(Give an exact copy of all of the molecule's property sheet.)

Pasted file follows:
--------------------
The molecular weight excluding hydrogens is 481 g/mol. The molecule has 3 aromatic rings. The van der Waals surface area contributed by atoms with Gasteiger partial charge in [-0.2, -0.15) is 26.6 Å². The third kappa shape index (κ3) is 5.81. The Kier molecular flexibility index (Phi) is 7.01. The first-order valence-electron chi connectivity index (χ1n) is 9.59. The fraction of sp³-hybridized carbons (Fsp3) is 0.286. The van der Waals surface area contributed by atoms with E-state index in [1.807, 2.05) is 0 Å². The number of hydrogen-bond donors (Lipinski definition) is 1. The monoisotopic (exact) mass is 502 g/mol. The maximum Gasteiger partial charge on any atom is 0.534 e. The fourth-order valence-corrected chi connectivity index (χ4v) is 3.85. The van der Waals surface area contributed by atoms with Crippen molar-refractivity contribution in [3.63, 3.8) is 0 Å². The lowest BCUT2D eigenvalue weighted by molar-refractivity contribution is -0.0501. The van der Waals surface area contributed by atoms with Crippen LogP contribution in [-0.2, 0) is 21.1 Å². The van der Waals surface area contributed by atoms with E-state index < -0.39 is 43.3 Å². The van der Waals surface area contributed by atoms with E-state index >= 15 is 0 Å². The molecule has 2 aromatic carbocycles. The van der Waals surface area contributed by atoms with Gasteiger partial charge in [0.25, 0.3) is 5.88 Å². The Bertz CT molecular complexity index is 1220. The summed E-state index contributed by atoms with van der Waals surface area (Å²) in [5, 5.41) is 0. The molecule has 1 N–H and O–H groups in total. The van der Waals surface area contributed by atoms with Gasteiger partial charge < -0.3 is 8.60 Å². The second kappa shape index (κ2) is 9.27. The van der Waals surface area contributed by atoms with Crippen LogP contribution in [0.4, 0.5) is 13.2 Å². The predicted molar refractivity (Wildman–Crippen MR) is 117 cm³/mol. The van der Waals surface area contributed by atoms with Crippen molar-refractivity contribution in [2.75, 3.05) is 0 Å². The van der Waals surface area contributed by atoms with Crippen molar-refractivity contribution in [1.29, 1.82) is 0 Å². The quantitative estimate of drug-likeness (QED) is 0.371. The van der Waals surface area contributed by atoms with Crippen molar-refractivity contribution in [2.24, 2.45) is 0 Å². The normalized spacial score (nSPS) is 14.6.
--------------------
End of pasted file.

The molecular weight excluding hydrogens is 481 g/mol. The molecule has 3 aromatic rings. The van der Waals surface area contributed by atoms with Gasteiger partial charge in [-0.2, -0.15) is 26.6 Å². The third kappa shape index (κ3) is 5.81. The Kier molecular flexibility index (Phi) is 7.01. The first-order valence-electron chi connectivity index (χ1n) is 9.59. The fraction of sp³-hybridized carbons (Fsp3) is 0.286. The van der Waals surface area contributed by atoms with E-state index in [1.807, 2.05) is 0 Å². The number of hydrogen-bond donors (Lipinski definition) is 1. The monoisotopic (exact) mass is 502 g/mol. The maximum Gasteiger partial charge on any atom is 0.534 e. The fourth-order valence-corrected chi connectivity index (χ4v) is 3.85. The van der Waals surface area contributed by atoms with Crippen molar-refractivity contribution in [3.63, 3.8) is 0 Å². The lowest BCUT2D eigenvalue weighted by molar-refractivity contribution is -0.0501. The van der Waals surface area contributed by atoms with Crippen LogP contribution in [-0.2, 0) is 21.1 Å². The van der Waals surface area contributed by atoms with E-state index < -0.39 is 43.3 Å². The van der Waals surface area contributed by atoms with E-state index >= 15 is 0 Å². The molecule has 2 aromatic carbocycles. The van der Waals surface area contributed by atoms with Gasteiger partial charge in [0.25, 0.3) is 5.88 Å². The Bertz CT molecular complexity index is 1220. The summed E-state index contributed by atoms with van der Waals surface area (Å²) in [5, 5.41) is 0. The molecule has 1 N–H and O–H groups in total. The van der Waals surface area contributed by atoms with Gasteiger partial charge < -0.3 is 8.60 Å². The second kappa shape index (κ2) is 9.27. The van der Waals surface area contributed by atoms with Crippen LogP contribution in [0.4, 0.5) is 13.2 Å². The predicted molar refractivity (Wildman–Crippen MR) is 117 cm³/mol. The van der Waals surface area contributed by atoms with Crippen molar-refractivity contribution in [2.75, 3.05) is 0 Å². The van der Waals surface area contributed by atoms with Crippen molar-refractivity contribution in [1.29, 1.82) is 0 Å². The quantitative estimate of drug-likeness (QED) is 0.371. The van der Waals surface area contributed by atoms with Crippen molar-refractivity contribution in [2.24, 2.45) is 0 Å². The normalized spacial score (nSPS) is 14.6.